Five Keys to Giving the Best Speech of Your Life

There are plenty of resources that provide advice on delivering a speech or presentation and which focus on organizing the material, providing visuals, selecting a topic and being a commanding presence.

My advice is more ambitious: What keys make a speech (even one you deliver online) something that changes people, in meaningful ways, within the scope of 20 or 30 or 60 minutes?

Provided you can choose the topic of your speech, I think there are five such keys. If you create a speech that embraces them, there’s a real chance people will leave the room and not forget what they heard—and not forget that you were the messenger. That’s a tall order, in an age of sound bites, Tweets and Instagram posts, but powerful ideas, powerfully presented will always have a place.

So, here are my five keys to giving the best speech of your life:

  • Choose a topic that can change lives: The topic doesn’t have to revolutionize the entire philosophical, spiritual or professional underpinnings of a listener’s life, but it should have the potential to fundamentally impact some aspect of the listener’s life. You might refine the topic, for instance, from “Forging Relationships that Work,” to “One Message that People You Connect with Deserve to Hear.” In other words, get right down to a core deliverable that can reach the core of an audience member.
  • Choose a topic that has meaning in your own life: Human beings have radar for messages “from the heart.” They can tell when you’re speaking about something you care deeply about and when you’re at a distance from your topic (and, then, inevitably, from them). For example, if you were speaking about “Why People Keep Cars for Decades,” don’t forget to share memories of a car that you still think about (and regret having sold) or one that your grandfather kept, long after it made financial sense to keep repairing it (and how you recall the pride he took in maintaining it).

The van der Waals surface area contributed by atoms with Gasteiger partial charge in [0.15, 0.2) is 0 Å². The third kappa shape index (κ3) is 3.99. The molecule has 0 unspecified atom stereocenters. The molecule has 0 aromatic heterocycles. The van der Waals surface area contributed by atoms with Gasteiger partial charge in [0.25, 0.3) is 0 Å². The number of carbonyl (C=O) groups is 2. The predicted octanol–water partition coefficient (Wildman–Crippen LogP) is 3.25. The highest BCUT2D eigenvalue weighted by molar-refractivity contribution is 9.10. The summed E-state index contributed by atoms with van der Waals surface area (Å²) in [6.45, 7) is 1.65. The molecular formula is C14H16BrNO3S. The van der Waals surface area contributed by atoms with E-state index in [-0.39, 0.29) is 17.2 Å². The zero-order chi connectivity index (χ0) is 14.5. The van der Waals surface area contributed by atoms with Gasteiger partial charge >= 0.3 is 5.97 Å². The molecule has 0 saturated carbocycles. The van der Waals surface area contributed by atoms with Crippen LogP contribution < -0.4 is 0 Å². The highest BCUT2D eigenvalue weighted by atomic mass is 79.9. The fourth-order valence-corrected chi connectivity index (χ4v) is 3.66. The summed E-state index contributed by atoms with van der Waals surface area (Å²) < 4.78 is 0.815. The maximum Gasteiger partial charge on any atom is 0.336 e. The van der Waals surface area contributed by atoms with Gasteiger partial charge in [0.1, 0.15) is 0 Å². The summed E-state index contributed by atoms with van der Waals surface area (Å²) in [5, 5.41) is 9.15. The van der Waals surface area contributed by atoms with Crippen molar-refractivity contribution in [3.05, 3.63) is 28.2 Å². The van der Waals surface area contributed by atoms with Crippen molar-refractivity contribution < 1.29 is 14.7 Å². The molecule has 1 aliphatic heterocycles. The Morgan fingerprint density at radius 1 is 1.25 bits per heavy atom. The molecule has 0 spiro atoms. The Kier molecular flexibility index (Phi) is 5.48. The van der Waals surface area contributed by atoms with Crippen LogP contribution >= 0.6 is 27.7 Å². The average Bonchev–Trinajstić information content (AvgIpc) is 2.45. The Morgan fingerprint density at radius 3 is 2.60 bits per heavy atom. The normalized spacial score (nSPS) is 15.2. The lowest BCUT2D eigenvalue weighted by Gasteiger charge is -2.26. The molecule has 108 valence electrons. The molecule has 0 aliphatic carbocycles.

• Go the extra mile in being self-revelatory: Too many people believe that there is a risk in self-revelation—that they will be making themselves too vulnerable. In fact, the opposite is true; revealing parts of oneself that seem quite personal is a powerful way to connect with others. For example, if you were to share the story about your grandfather keeping his car longer than it made economic sense, why not dig a little deeper and share a story of when he stood in the rain to watch you play Little League baseball, too?
  • Help your listeners access deeper parts of themselves: Feel free to ask/instruct audience members to connect with the messages you are delivering. You can literally facilitate them personalizing and internalizing what you are sharing, if you develop the confidence to guide them. Here’s an example: “So, I want you to close your eyes, just for fifteen seconds. Don’t worry, I’ll watch the clock. And I want you to imagine one possession someone you loved kept close at hand, that they treasured. Okay, now close your eyes.” After 15 seconds, you could ask a few members of the audience to share their memories.
  • Conclude by reminding the audience what has just happened, because (with a little planning and follow-through), it really should have. Highlighting the magic that unfolded will reinforce its power, over time. You might say, “Okay, we’ve spent thirty minutes together. That doesn’t seem like a very long time, right? But I would say we’re no longer strangers. We reached a different level, together, if only for half an hour. Think about that during some other times you spend with co-workers or friends or family. And make the most of as many half-hours of your life as you can.”

That last point could really be seen as summarizing my message here. When you have the good fortune to have the attention of a group, whether on Zoom or in person, and the opportunity to speak from the heart, directly to their hearts, command that attention and take that opportunity—all the way to real connection. Your audience might well never forget having heard from you.

Dr. Keith Ablow


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